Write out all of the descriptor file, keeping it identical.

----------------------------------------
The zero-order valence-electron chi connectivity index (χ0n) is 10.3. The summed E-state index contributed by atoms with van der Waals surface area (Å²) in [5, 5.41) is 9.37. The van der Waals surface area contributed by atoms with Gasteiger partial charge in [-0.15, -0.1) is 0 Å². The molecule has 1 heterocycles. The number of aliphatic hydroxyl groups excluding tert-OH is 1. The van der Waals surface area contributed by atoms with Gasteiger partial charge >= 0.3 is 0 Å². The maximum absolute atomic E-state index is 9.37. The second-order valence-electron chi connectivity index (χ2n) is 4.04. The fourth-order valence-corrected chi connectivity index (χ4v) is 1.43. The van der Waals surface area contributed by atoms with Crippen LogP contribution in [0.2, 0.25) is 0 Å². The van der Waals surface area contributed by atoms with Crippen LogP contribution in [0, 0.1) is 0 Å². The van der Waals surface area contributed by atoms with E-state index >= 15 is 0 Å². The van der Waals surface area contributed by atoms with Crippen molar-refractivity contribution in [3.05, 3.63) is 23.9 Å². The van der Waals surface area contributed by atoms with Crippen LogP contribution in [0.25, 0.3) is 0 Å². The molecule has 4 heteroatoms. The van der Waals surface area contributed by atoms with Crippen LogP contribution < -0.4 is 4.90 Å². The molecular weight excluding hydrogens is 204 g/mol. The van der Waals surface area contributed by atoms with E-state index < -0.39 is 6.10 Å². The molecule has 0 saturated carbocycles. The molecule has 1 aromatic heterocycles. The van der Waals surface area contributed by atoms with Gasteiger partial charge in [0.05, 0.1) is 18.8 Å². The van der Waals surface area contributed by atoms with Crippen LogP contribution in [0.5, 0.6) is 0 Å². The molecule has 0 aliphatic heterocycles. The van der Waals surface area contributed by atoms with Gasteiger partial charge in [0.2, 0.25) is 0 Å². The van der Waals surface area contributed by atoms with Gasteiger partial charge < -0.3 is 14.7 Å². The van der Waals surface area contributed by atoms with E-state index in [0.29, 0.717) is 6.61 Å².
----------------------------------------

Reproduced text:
The zero-order valence-electron chi connectivity index (χ0n) is 10.3. The summed E-state index contributed by atoms with van der Waals surface area (Å²) in [5, 5.41) is 9.37. The van der Waals surface area contributed by atoms with Gasteiger partial charge in [-0.15, -0.1) is 0 Å². The molecule has 1 heterocycles. The number of aliphatic hydroxyl groups excluding tert-OH is 1. The van der Waals surface area contributed by atoms with Gasteiger partial charge >= 0.3 is 0 Å². The maximum absolute atomic E-state index is 9.37. The second-order valence-electron chi connectivity index (χ2n) is 4.04. The fourth-order valence-corrected chi connectivity index (χ4v) is 1.43. The van der Waals surface area contributed by atoms with Crippen LogP contribution in [0.2, 0.25) is 0 Å². The van der Waals surface area contributed by atoms with Crippen LogP contribution in [0, 0.1) is 0 Å². The van der Waals surface area contributed by atoms with E-state index >= 15 is 0 Å². The van der Waals surface area contributed by atoms with Crippen molar-refractivity contribution in [3.05, 3.63) is 23.9 Å². The van der Waals surface area contributed by atoms with Crippen LogP contribution in [0.25, 0.3) is 0 Å². The molecule has 4 heteroatoms. The van der Waals surface area contributed by atoms with Crippen LogP contribution < -0.4 is 4.90 Å². The molecular weight excluding hydrogens is 204 g/mol. The van der Waals surface area contributed by atoms with E-state index < -0.39 is 6.10 Å². The molecule has 0 saturated carbocycles. The molecule has 1 aromatic heterocycles. The van der Waals surface area contributed by atoms with Gasteiger partial charge in [0.05, 0.1) is 18.8 Å². The van der Waals surface area contributed by atoms with Crippen LogP contribution in [0.5, 0.6) is 0 Å². The molecule has 0 aliphatic heterocycles. The van der Waals surface area contributed by atoms with Gasteiger partial charge in [0.2, 0.25) is 0 Å². The van der Waals surface area contributed by atoms with Gasteiger partial charge < -0.3 is 14.7 Å². The van der Waals surface area contributed by atoms with E-state index in [0.29, 0.717) is 6.61 Å².